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Endemic drug use in rugby league?


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12 minutes ago, Phil W said:

On the player welfare side to this, I'm naive to what help is available to players as I'm new to the sport.

In Union there's the RPA (Rugby Players Association) they help players with all sorts of things from car insurance, counselling to transitioning out of the game with personal development. Is there such a thing for League?

If there is such a big problem then player welfare is really important.

RLCares does a lot of good work in these areas:

Player Welfare Programme - Rugby League Cares

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I question how, when a player gets a second drugs ban, we welcome them back with open arms are great them as if they were a hero.

 

Players can be taught about them, but they have to take responsibility at some point as well, and not cry foul when caught.

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4 hours ago, Tommygilf said:

There's a certain amount of this which is related to the culture around the towns/cities of many RL clubs. Young men in Gyms etc. I feel like that topic has been done before.

barbells were raised and  biceps were praised

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did the bloke who invented the phrase "one hit wonder" invent anything else?

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4 hours ago, gingerjon said:

It may have been and I should say that I don't think RL is in any way different to any other sport.

i agree, its obvious some of the top players in the crown green bowls league are "roided off their tiny  teats"

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did the bloke who invented the phrase "one hit wonder" invent anything else?

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5 minutes ago, graveyard johnny said:

i agree, its obvious some of the top players in the crown green bowls league are "roided off their tiny  teats"

Not the older ones, it's the ones under 30 that I don't trust.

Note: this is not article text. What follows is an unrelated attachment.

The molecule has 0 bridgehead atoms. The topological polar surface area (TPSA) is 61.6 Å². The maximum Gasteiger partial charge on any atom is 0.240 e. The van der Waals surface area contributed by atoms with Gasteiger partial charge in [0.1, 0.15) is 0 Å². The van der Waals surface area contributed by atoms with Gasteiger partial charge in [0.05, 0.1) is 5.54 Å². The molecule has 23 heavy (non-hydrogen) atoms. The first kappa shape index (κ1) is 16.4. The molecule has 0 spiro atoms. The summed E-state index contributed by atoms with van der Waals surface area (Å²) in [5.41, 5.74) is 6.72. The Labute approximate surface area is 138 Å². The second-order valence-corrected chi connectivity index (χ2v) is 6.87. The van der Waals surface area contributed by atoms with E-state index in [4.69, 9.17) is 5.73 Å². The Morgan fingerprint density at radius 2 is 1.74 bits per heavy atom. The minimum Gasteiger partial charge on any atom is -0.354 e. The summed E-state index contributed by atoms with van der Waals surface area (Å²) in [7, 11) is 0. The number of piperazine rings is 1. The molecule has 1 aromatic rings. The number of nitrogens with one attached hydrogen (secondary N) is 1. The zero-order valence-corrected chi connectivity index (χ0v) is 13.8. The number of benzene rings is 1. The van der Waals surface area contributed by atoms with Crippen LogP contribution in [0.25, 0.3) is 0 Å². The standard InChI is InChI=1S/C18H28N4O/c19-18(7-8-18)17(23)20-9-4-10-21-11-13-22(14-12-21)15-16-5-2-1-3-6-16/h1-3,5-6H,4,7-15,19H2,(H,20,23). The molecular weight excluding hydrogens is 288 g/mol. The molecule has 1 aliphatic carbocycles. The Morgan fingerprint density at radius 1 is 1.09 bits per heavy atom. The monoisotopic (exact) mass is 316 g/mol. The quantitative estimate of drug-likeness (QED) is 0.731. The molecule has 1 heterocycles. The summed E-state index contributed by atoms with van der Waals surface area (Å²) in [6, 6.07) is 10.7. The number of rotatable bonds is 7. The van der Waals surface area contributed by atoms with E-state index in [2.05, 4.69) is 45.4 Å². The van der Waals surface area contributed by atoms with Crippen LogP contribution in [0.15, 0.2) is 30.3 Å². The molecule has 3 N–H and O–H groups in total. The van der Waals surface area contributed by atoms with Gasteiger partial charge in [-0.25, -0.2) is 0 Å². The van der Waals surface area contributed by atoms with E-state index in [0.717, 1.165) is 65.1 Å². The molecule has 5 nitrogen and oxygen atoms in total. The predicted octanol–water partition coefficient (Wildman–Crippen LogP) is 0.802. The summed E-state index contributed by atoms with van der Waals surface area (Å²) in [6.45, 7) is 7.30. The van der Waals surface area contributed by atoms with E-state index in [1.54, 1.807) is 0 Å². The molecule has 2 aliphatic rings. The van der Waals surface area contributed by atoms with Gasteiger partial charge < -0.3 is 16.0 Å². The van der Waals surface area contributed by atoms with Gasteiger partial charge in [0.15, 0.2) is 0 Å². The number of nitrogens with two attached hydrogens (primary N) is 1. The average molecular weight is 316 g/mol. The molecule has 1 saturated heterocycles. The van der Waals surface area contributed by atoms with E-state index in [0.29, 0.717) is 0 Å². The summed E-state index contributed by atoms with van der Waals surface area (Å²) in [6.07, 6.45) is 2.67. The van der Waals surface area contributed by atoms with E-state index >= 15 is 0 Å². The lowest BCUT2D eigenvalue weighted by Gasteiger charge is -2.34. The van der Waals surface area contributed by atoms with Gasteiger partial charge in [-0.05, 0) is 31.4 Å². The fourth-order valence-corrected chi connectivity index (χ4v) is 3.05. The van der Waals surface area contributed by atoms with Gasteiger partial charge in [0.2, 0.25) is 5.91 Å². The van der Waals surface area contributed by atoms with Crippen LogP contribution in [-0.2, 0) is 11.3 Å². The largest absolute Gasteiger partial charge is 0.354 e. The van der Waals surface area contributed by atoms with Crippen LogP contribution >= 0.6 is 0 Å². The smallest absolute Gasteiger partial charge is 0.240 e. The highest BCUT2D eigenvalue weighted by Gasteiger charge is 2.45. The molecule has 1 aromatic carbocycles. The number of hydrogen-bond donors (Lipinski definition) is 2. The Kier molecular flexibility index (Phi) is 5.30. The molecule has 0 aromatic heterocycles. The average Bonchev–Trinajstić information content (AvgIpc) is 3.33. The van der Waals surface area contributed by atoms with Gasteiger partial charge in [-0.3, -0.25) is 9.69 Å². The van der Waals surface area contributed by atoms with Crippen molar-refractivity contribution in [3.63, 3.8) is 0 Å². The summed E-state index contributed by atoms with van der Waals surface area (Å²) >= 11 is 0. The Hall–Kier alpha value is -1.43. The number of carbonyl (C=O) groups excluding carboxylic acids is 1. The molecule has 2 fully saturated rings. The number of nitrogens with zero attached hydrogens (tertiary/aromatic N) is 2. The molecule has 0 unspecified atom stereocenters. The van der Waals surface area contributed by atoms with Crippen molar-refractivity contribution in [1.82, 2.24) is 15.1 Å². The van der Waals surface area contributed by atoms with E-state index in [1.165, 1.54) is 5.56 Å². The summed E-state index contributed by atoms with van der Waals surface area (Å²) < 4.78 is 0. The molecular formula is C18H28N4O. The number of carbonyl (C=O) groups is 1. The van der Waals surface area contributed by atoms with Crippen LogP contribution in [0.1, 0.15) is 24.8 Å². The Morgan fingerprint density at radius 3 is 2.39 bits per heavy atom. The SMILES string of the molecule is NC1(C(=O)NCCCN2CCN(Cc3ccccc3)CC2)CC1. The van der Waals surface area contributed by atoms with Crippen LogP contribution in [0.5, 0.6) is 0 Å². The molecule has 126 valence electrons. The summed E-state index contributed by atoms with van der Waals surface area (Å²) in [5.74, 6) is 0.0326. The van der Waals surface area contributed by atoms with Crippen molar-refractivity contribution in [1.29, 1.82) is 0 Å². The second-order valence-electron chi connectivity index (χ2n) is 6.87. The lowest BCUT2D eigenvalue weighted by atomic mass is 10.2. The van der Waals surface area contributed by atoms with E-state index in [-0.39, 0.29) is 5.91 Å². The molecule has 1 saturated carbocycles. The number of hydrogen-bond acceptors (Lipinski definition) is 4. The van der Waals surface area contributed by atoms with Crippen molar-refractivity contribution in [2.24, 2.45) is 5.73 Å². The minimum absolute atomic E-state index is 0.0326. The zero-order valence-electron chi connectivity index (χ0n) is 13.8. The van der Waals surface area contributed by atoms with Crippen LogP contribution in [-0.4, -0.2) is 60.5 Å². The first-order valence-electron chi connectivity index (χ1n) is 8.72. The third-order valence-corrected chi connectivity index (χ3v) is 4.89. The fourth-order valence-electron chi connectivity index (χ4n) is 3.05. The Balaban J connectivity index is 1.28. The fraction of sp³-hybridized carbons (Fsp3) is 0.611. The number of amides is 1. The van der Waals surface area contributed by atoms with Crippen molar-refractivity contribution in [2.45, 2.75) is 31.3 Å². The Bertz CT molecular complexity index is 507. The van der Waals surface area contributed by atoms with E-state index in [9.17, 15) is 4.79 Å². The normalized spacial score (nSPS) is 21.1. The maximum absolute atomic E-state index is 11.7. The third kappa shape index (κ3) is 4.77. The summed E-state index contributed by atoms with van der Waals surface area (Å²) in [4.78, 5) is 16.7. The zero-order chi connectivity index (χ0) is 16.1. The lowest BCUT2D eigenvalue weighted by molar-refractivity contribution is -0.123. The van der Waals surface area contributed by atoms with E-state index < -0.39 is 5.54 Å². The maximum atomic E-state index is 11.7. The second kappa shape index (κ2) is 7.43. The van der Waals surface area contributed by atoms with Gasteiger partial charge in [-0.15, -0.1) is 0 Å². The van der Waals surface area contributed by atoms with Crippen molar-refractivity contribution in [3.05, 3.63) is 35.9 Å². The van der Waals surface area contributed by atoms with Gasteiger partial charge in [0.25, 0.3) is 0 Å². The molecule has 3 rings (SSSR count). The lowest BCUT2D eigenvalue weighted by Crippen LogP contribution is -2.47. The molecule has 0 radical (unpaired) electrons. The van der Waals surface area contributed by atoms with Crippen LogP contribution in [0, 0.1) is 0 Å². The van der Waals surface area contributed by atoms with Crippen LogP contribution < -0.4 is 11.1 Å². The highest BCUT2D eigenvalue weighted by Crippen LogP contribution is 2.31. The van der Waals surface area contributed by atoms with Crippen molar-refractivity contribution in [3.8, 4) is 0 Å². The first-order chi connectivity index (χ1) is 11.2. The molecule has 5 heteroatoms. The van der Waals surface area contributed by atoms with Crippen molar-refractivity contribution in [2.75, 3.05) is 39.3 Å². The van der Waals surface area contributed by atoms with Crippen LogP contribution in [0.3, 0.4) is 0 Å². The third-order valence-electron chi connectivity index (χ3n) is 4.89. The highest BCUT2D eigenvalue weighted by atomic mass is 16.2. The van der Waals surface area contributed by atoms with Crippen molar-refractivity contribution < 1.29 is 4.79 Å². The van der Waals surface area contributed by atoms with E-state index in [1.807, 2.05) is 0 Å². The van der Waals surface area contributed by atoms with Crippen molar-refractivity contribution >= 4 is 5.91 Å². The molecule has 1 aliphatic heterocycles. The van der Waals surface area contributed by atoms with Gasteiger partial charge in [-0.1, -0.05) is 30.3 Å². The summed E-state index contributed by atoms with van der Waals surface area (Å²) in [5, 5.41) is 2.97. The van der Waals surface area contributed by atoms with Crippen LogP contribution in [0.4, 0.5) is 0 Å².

"I'm a traditionalist and I don"t think you'd ever see me coaching an Australian national side!"  Lee Radford, RLW March 2016

Proud to be a member of the TRL woke claque

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22 minutes ago, Bedfordshire Bronco said:

It'd be depressing if PEDs are widespread in SL/Championship

Not sure myself of the likelihood of it

Anyone know what the testing schedules are? I.e. how many times would the average player get tested a year?

At academy level where my cousin spent 3 years he said drug testers turned up at one game per season over a 3 year period. Each time a random sample of 2 players tested. He did say each year the academy squad were given a drugs education awareness talk.

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6 minutes ago, latchford albion said:

Not the older ones, it's the ones under 30 that I don't trust.

not sure -if thats the case why has  dorothy parker from the west clitheroe over 65s league got the grip of a bricklayer and a beard like brian blessed?

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did the bloke who invented the phrase "one hit wonder" invent anything else?

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2 minutes ago, graveyard johnny said:

not sure -if thats the case why has  dorothy parker from the west clitheroe over 65s league got the grip of a bricklayer and a beard like brian blessed?

I had teachers like that , usually nuns 

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11 minutes ago, graveyard johnny said:

not sure -if thats the case why has  dorothy parker from the west clitheroe over 65s league got the grip of a bricklayer and a beard like brian blessed?

Just walk away John, come on...

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"I'm a traditionalist and I don"t think you'd ever see me coaching an Australian national side!"  Lee Radford, RLW March 2016

Proud to be a member of the TRL woke claque

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15 hours ago, Tommygilf said:

Not all young people though.

I think culture is highly influential. If everyone in your social group, club, etc does something, then you are more likely to. You can quite quickly convince yourself that it is "everyone".

It only takes walking into a new environment where nobody is like that to see the massive contrast.

I get the point, but actually see it from the reverse angle. I've lived in Singapore for 2.5 years now, where drug use happens but is contained to private settings. On my two trips home to London in that time, the smell of weed was ever present; from middle class residential streets to council estates. And you only have to go to a football ground to see loads of men - of all ages - coked up to the eyeballs. Drugs use is open and it is brazen, and everybody seems to simply accept it.

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"Just as we had been Cathars, we were treizistes, men apart."

Jean Roque, Calendrier-revue du Racing-Club Albigeois, 1958-1959

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4 hours ago, nadera78 said: